Strength-based practice in Lincolnshire
Featured article -
20 December 2017
By Glen Garrod, executive director of adult care and community wellbeing at Lincolnshire County Council
Lincolnshire has faced many housing and benefit related challenges during 2017, including increasing homelessness, the impending introduction to Universal Credits, and legislative policies – all impacting on the future of supported housing for vulnerable people.
With the County Council already committing and investing to a 'Housing for Independence' programme and with increasingly strong local partnerships with and between districts and other local organisations, we are in a good position to move into 2018 with a clearer direction of overcoming these challenges. A housing, health and care delivery group has been formed under the Health & Wellbeing Board, chaired by a twin-hatter Councillor (District and County). These have contributed to Lincolnshire being one of the first counties to be at the forefront of collectively prioritising housing.
Social impact bond
In 2017 Lincolnshire was one of only eight counties selected to receive a social impact bond of £1.3m. This funding is being utilised on the Action Project supporting 120 of the most entrenched rough sleepers. Lincolnshire is also the first county to go live with the project using the evidence base of existing Housing Related Support services.
Other items within the Housing integration agenda include:
- Joint Strategic Needs Assessment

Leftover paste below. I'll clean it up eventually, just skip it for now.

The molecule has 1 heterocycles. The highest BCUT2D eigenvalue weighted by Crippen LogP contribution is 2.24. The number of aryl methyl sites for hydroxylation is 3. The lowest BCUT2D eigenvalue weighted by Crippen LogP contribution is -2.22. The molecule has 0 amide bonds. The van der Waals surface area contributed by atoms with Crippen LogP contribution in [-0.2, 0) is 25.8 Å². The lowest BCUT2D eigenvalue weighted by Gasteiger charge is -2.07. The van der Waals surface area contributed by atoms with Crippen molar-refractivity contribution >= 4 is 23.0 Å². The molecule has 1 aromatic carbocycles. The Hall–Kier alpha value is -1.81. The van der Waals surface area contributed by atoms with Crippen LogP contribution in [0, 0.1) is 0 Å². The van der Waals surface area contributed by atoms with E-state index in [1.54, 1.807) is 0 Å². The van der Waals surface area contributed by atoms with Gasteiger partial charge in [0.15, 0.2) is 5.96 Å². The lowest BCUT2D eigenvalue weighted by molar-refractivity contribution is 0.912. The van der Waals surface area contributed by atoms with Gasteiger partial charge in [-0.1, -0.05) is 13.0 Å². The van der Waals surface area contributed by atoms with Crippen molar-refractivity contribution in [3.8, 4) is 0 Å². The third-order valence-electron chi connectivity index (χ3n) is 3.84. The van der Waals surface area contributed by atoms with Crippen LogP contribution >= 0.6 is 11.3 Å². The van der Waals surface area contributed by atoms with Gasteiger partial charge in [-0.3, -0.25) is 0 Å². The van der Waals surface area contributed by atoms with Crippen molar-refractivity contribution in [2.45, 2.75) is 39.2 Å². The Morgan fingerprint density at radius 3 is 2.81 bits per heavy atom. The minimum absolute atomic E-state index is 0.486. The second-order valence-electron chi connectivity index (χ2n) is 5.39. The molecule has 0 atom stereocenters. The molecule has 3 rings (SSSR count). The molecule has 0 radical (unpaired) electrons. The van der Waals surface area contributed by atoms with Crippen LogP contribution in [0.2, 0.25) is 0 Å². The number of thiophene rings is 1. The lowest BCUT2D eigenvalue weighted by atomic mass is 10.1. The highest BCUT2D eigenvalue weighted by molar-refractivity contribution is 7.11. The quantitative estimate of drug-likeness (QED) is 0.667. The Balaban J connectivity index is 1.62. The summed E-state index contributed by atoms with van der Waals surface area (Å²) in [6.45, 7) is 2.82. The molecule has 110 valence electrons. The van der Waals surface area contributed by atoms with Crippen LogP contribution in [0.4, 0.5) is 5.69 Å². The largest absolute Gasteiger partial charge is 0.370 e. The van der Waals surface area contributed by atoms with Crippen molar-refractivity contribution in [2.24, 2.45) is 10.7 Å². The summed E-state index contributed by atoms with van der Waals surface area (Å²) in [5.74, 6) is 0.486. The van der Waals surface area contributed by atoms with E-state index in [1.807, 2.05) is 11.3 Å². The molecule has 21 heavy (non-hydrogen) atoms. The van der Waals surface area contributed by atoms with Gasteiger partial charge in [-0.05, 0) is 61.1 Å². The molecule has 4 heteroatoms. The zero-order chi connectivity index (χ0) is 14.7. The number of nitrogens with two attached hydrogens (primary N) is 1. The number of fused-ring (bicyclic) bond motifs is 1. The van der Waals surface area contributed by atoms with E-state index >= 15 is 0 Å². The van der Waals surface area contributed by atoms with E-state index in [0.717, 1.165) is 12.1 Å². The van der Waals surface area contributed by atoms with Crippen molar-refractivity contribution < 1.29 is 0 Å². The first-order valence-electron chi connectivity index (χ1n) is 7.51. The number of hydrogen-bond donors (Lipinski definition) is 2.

- Dedicated resources for housing officers to support hospital discharges – acute and no-acute
- A needs analysis of people who are considered 'hoarders'
- The modernisation of the Disabled Facilities Grants
- The launch of a 5 year homeless strategy with a range of partners supported by a delivery plan
- The Homelessness Reduction Act 2017 being implemented in April 2018.
More challenges around the housing agenda will arise in 2018; the county as a whole is committed to ensuring it remains a priority for the people of Lincolnshire.
We recognise people have challenges in their lives, but they also have strengths and goals. The role of health and social care is to build a relationship with people, to understand what they wish to achieve and support them to have the best possible outcomes in their lives.
Key to our success in 2018 and beyond is supporting staff in both health and social care to recognise the benefits of this approach and to empower them to change the way they practice in the face of changing demographics, limited resources and technological innovations. Our ongoing engagement with health colleagues across Lincolnshire and with exciting initiatives such as 'Home First' and Transitional Care are all examples of how adult care is at the heart of the drive to embed a strengths-based way of working with, and supporting, people in Lincolnshire
Steve Palmer, Press and Public Affairs Manager
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